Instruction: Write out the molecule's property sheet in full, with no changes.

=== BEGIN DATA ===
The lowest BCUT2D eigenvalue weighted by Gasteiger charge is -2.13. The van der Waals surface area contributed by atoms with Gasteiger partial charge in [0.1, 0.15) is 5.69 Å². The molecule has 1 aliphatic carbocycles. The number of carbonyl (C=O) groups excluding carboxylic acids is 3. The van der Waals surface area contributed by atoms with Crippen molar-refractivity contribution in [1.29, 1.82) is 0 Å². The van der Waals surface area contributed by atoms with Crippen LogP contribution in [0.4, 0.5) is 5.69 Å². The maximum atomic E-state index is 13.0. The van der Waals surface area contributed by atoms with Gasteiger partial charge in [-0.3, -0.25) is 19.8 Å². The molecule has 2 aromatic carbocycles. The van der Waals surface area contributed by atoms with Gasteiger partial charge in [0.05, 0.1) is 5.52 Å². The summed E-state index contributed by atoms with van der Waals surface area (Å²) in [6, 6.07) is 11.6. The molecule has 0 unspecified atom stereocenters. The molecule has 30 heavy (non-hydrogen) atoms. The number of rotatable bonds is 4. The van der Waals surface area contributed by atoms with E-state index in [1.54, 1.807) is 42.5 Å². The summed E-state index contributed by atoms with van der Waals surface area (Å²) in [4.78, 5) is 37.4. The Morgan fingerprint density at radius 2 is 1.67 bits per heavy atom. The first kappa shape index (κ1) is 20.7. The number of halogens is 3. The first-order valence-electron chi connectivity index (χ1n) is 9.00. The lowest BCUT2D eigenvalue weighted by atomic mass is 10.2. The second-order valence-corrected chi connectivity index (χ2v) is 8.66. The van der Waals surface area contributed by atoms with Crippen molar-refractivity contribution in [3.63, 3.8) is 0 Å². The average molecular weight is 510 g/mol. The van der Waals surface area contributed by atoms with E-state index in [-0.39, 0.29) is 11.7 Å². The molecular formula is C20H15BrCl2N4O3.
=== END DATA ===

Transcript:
The lowest BCUT2D eigenvalue weighted by Gasteiger charge is -2.13. The van der Waals surface area contributed by atoms with Gasteiger partial charge in [0.1, 0.15) is 5.69 Å². The molecule has 1 aliphatic carbocycles. The number of carbonyl (C=O) groups excluding carboxylic acids is 3. The van der Waals surface area contributed by atoms with Crippen molar-refractivity contribution in [1.29, 1.82) is 0 Å². The van der Waals surface area contributed by atoms with Crippen LogP contribution in [0.4, 0.5) is 5.69 Å². The maximum atomic E-state index is 13.0. The van der Waals surface area contributed by atoms with Gasteiger partial charge in [-0.3, -0.25) is 19.8 Å². The molecule has 2 aromatic carbocycles. The van der Waals surface area contributed by atoms with Gasteiger partial charge in [0.05, 0.1) is 5.52 Å². The summed E-state index contributed by atoms with van der Waals surface area (Å²) in [6, 6.07) is 11.6. The molecule has 0 unspecified atom stereocenters. The molecule has 30 heavy (non-hydrogen) atoms. The number of rotatable bonds is 4. The van der Waals surface area contributed by atoms with E-state index in [1.54, 1.807) is 42.5 Å². The summed E-state index contributed by atoms with van der Waals surface area (Å²) in [4.78, 5) is 37.4. The Morgan fingerprint density at radius 2 is 1.67 bits per heavy atom. The first kappa shape index (κ1) is 20.7. The number of halogens is 3. The first-order valence-electron chi connectivity index (χ1n) is 9.00. The lowest BCUT2D eigenvalue weighted by atomic mass is 10.2. The second-order valence-corrected chi connectivity index (χ2v) is 8.66. The van der Waals surface area contributed by atoms with Crippen molar-refractivity contribution in [3.63, 3.8) is 0 Å². The average molecular weight is 510 g/mol. The van der Waals surface area contributed by atoms with E-state index in [-0.39, 0.29) is 11.7 Å². The molecular formula is C20H15BrCl2N4O3.